The prevalence of plasmid 85-kb type I and 87-kb type I in Poland is similar to other studies from Europe [13–15] as well as the USA , while in the South America 87-kb type I is most often isolated than 85-kb type I [19, 28]. New type of plasmid 85-kb type V might be a local type similar for example to 85-kb type IV in Texas  (Table 1).
We were not able to investigate plasmid type in one case because of the plasmid loss [11, 14, 29]. The guidelines for molecular epidemiologic investigation using PFGE assay indicate that the isolate characterization should only be applied to small sets of isolates related to potential outbreaks . In this study, investigated isolates met these criteria as the breeding horse population in Poland is relatively small and mostly concentrated on several breeding farms and most of the isolates used in this study were collected in several years during R. equi outbreaks.
The study has several limitations. Firstly, it was a descriptive study: we used the isolates obtained from collaborators as diagnostic material (no random sampling). Secondly, samples were obtained from all of the suspected horses only from a few farms and only during one or a few seasons (farms AA and AB). That’s the reason why the isolates from those farms are overrepresented in the analysis. Most of the isolates from the other farms were isolated from individual samples delivered to the laboratory. No data concerning the number of suspected or affected foals on a farm were available. In conclusion, collected isolates and data were not sufficient for the proper statistical analysis and obtained results are only descriptive.
Our results are consistent with some previous data [13, 23, 25] where a particular isolate or isolates with low genetic diversity are associated with the individual farms or regions. We identified the isolates typical for certain farms. For example almost all predominant isolates from the farm AA belonged to two main PFGE clusters (A and B) and most of them were indistinguishable. On the other hand, the same isolates occur on more than one farm, for example on the farms AI and AL as well as BB and AL. The high similarity of isolates on mentioned farms may be explained by the exchange of mares between them. Mares shed R. equi with feces in which the pathogen may multiply and inhalation of virulent R. equi is the major route of infection of foals in the first few days of life [3, 5]. Furthermore, the infected foals shed a large amount of VapA positive R. equi and this may explain why several major pulsotypes were widespread in the environment of endemic farms. Moreover, the analyzed samples were collected mostly during outbreaks (rhodococcosis morbidity in foals reached even 100%) at relatively close time intervals (year by year).
Comparison of PFGE patterns and plasmid type which was conducted in this study confirms previously indicated observations in horses , pigs  cattle  and wild boars . However, R. equi isolates containing the same plasmid type revealed different PFGE patterns and isolates with identical PFGE patterns contained different virulence plasmids or were plasmid-less.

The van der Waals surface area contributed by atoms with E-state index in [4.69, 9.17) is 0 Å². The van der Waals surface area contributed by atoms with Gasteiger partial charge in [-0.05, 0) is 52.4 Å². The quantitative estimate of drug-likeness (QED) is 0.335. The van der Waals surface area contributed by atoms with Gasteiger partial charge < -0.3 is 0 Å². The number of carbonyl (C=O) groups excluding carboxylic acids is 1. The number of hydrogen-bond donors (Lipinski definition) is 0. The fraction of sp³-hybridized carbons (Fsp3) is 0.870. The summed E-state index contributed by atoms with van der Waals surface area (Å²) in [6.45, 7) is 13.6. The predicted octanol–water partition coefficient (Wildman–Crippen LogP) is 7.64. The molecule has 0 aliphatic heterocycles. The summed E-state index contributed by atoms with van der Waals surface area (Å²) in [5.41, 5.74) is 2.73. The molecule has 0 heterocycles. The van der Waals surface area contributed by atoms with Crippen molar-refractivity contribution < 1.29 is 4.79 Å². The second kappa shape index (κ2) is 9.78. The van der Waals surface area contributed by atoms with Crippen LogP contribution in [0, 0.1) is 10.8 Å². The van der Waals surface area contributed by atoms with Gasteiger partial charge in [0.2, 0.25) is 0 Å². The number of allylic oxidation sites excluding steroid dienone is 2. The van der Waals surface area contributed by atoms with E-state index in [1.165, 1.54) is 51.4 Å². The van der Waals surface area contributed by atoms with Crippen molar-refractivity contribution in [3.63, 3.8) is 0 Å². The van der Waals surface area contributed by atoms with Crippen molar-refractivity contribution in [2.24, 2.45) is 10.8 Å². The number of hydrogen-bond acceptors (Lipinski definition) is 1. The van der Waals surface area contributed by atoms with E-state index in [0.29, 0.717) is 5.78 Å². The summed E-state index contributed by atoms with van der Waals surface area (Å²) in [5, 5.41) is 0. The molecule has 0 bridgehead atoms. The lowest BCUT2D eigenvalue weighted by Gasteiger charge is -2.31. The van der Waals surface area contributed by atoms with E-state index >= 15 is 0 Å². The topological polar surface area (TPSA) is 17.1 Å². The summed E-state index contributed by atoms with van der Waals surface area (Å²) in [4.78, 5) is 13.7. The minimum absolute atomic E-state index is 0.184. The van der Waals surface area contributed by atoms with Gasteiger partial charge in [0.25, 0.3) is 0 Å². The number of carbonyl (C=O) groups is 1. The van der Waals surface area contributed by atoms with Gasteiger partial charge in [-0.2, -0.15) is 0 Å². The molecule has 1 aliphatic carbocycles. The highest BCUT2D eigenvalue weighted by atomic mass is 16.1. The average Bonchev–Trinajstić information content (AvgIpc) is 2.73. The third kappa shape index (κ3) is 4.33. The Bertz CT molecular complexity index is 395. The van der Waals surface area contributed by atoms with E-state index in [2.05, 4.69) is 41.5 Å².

During the study we detected chromosomal variability among some of investigated isolates what had been previously described even among isolates collected from the same farm [26, 33, 34]. However, these studies were performed on a high number of isolates from heterogeneous horse populations with numerous clinical cases and soil samples from many farms contrary to our study conducted on smaller farms that stay in contact, for example by exchange of the horses.
Given the limitations of this study we can only speculate that the persistence of farm-specific isolates might be possible on some horse farms with limited movement of horses in Poland. Moreover, our observations are supported by reports from Germany and Australia were particular isolates were associated with individual farms [13, 25].
Most clinical isolates of R. equi from foals in Poland contain VapA plasmids 85-kb type I and 87-kb type I similar to the other European countries and the United States. There is a new variant of VapA plasmid identified as 85-kb type V.
The chromosomal variability was detected among some investigated isolates, however farm-specific isolates appear to exist.
Isolates of R. equi were obtained from samples collected by tracheobronchial aspiration from pneumonic foals or during necropsy. Foals originated from 13 horse breeding farms in Poland and were examined between 2001 and 2012.
Bacteria isolation, phenotypic and genotypic identification of isolates were conducted as described previously . Briefly, modified CAZ-NB medium was used for bacteria isolation, API Coryne test (bioMerieux, France) was used for determination of biochemical properties and the presence of “equi factor” was studied in CAMP test. Presence of R. equi genes, choE, traA and vapA was determined by PCR. Alkaline lysis method with some modification was used for plasmid DNA isolation from the vapA-positive R. equi isolates. Isolated DNA was digested with restriction endonucleases EcoRI, EcoT221, HindIII and BamHI [35–38]. Bacterial DNA extraction and PFGE was performed as previously described [21, 23]. The VspI was used as the restriction enzyme. The gel images were analysed by Gel Compar II version 4.6 (Applied Maths, Belgium). Cluster analysis was performed by UPGMA using dice similarity coefficient with optimization set at 1% and position tolerance at 1.5%. The isolates were considered to be closely related and assigned to the same PFGE cluster using an 80% of homology cut-off . The reference R. equi strains ATCC 6939 and ATCC 33701 were used as controls.